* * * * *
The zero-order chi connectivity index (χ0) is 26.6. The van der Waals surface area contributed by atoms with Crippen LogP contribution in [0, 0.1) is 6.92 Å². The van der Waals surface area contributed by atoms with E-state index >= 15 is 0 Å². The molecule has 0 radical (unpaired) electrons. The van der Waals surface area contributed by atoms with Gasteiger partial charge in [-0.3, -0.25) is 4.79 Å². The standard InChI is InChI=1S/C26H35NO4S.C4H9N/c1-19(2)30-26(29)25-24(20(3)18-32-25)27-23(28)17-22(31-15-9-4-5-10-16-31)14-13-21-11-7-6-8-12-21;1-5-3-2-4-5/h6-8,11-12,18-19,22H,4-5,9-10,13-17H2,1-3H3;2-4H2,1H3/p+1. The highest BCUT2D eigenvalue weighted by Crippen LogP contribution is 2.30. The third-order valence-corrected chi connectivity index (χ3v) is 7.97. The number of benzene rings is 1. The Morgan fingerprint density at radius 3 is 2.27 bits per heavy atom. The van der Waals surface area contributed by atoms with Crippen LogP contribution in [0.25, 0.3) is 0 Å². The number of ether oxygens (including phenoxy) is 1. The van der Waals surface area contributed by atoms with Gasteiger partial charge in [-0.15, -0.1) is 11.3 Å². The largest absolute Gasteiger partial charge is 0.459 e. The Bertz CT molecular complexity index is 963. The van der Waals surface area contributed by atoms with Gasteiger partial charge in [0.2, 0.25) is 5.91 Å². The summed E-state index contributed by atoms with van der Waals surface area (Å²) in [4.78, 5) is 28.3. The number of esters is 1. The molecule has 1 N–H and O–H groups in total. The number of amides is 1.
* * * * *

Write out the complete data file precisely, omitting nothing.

The zero-order chi connectivity index (χ0) is 26.6. The van der Waals surface area contributed by atoms with Crippen LogP contribution in [0, 0.1) is 6.92 Å². The van der Waals surface area contributed by atoms with E-state index >= 15 is 0 Å². The molecule has 0 radical (unpaired) electrons. The van der Waals surface area contributed by atoms with Gasteiger partial charge in [-0.3, -0.25) is 4.79 Å². The standard InChI is InChI=1S/C26H35NO4S.C4H9N/c1-19(2)30-26(29)25-24(20(3)18-32-25)27-23(28)17-22(31-15-9-4-5-10-16-31)14-13-21-11-7-6-8-12-21;1-5-3-2-4-5/h6-8,11-12,18-19,22H,4-5,9-10,13-17H2,1-3H3;2-4H2,1H3/p+1. The highest BCUT2D eigenvalue weighted by Crippen LogP contribution is 2.30. The third-order valence-corrected chi connectivity index (χ3v) is 7.97. The number of benzene rings is 1. The Morgan fingerprint density at radius 3 is 2.27 bits per heavy atom. The van der Waals surface area contributed by atoms with Crippen LogP contribution in [0.25, 0.3) is 0 Å². The number of ether oxygens (including phenoxy) is 1. The van der Waals surface area contributed by atoms with Gasteiger partial charge in [-0.15, -0.1) is 11.3 Å². The largest absolute Gasteiger partial charge is 0.459 e. The Bertz CT molecular complexity index is 963. The van der Waals surface area contributed by atoms with Gasteiger partial charge in [0.2, 0.25) is 5.91 Å². The summed E-state index contributed by atoms with van der Waals surface area (Å²) in [4.78, 5) is 28.3. The number of esters is 1. The molecule has 1 N–H and O–H groups in total. The number of amides is 1.